[00:20:03] Andy: yeah.
[00:20:03] Kurt: In effect.
[00:20:04] Andy: I think maybe just to bring it full circle and just to give you an opportunity to summarize your thoughts on design and I think for those that are listening, that this will resonate.
Design is oftentimes seen as you described as pixels on a screen and what you just walked through was designing, understanding and designing this process that then matured its way to actual screen assets and some artifacts, but maybe just some thoughts as we wrap up on this, episode of what is designed from your experiences.
[00:20:35] Kurt: So I was going to say, just simply design is the discovery and the solving of the, problem, the root core problem. So, one aspect of design is people who are able to see that there is a new problem discovering that the problem isn’t what you think the problem is. All too often, the people we see out in the field who are doing user experience, aren’t doing that. They’re not actually asking what the root problem is and they’re taking the spec that they were given and they’re designing screens around it. But design is actually a person who can find what is the actual problem underneath here? And then a person who can. Solve that problem, because that once you found the problem, they’re usually very hard problems, right? It’s like how are you gonna actually build trust in a person? That’s not a trivial thing to ask yourself. So discovering and then solving that’s the role of design. And I’m gonna add to it what we said earlier the, person who can be trapped in a corner and, realize there’s something fundamentally hard and wrong and that nobody else in the room is seeing it or other people have tried and failed. and to be able to rise above that or to be able to keep moving forward through that is a trait that we look for in a designer whether that’s called design. But I think that’s part of the design process is the be to be able to push yourself through when it feels like I’ve just hit the end of the road.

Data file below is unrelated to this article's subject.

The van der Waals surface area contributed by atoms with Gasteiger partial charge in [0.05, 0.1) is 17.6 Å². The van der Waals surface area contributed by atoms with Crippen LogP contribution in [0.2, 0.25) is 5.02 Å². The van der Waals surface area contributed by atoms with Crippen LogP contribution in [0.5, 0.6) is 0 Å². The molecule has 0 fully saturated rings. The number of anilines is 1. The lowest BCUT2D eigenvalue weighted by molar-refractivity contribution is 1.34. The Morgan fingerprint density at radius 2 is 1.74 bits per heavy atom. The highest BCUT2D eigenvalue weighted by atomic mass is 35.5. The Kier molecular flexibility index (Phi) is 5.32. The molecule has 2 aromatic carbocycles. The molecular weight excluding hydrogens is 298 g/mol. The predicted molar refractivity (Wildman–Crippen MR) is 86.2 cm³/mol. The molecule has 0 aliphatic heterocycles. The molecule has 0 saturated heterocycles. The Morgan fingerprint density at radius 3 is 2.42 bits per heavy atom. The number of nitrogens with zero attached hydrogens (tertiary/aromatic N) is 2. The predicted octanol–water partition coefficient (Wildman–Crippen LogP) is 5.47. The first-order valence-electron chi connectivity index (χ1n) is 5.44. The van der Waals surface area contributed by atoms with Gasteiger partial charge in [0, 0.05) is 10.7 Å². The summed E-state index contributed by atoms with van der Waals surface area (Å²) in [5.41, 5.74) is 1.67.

[00:21:55] Andy: Absolutely. You said it very well. And I think that resonates with two of our upcoming episodes as well. One is hiring UX talent and looking for that. And the other one is demystifying the UX timeline, because I think that’s another great one to discover. And I think we’re gonna need quite a bit of time to extrapolate on that. as you’ve described, the UX timeline is I think a lot different than the way that people might think from a design standpoint. So, kurt always great to visit with you and thanks for the story and for helping to demystify what is design.
[00:22:23] Kurt: It’s fun. Thanks.